Just another day at the local castle.
While Prime Minister Jim Bolger was inside Larnach Castle, seemingly enjoying his visit, Margaret Barker was outside with a garden hose because part of the castle was on fire.
“It was a wooden fireplace in the ballroom,” she says of the incident some 30 years ago. “We had to jimmy it out of the wall, and I spent the night hosing down the fire surrounds.”
Deborah Price was waiting tables that night.
“I remember Margaret trying to put the fire out,” she says, laughing.
“It wasn’t our finest hour,” Margaret admits.
This year marks 150 years since construction began in the Otago Peninsula on New Zealand’s best-known castle. It’s a miracle that Larnach Castle is still standing. When electricity was first switched on in 1927, some of the lines ran through the gas pipes. Before then, heating came from methane generated by animal and human waste — which caused an explosion in the library, not to mention a rather unpleasant odour. (A desk that had allegedly once been owned by Buffalo Bill survived the blast.)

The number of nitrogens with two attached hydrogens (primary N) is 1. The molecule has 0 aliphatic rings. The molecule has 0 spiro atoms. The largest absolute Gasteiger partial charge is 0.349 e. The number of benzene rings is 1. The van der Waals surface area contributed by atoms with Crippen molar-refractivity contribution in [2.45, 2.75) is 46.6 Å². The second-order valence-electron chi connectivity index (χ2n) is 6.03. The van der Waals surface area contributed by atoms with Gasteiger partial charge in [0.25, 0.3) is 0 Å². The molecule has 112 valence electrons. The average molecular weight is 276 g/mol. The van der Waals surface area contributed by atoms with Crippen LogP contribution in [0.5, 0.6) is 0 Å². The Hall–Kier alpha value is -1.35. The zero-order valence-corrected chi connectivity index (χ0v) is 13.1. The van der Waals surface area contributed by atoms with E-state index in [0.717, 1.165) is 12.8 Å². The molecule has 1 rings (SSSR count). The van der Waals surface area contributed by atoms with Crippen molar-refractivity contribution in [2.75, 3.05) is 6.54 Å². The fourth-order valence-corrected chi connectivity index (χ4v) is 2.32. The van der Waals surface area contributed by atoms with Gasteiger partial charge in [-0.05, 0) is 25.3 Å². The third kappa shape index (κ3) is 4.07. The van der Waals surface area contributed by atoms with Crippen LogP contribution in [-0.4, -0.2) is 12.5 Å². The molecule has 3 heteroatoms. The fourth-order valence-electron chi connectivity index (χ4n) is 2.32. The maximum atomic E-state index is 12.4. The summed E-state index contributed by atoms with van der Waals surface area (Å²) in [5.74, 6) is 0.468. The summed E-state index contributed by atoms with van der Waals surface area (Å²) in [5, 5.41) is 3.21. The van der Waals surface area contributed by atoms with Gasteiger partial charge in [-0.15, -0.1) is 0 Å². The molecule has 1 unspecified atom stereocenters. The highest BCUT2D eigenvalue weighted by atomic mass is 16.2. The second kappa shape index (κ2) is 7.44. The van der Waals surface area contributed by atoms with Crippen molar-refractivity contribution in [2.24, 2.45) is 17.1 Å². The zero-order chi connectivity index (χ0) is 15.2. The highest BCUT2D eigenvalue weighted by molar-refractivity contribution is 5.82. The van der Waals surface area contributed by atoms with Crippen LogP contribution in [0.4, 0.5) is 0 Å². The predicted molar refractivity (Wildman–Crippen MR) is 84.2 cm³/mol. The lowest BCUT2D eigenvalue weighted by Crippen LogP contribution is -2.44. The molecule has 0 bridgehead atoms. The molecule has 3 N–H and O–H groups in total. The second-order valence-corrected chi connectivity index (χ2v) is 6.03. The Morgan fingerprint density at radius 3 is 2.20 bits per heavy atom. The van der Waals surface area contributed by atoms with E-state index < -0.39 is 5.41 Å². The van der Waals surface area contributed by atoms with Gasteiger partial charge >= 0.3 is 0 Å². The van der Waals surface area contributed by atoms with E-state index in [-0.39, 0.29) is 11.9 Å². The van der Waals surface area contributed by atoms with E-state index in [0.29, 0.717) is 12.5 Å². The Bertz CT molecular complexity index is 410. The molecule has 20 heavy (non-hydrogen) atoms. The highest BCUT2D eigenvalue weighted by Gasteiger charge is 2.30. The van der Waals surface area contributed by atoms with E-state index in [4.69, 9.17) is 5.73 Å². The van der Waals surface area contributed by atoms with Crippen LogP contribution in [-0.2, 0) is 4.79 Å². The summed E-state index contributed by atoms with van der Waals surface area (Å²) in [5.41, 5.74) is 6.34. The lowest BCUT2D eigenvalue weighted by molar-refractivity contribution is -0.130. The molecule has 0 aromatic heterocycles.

Many Kiwis know the basic history. Built by the industrialist and politician William Larnach in 1871 — a job which required about 200 workers and the import of 20 tonnes of glass from Europe — the castle fell into disrepair after he killed himself in Parliament in 1898. At various times a retreat for nuns, a mental asylum, a signal station, a private home offering tours two afternoons a week where visitors could buy the things on display (think of it as a fancy op shop), a cabaret venue, a survivor of arson, and more, its story seems almost too cinematic to be true.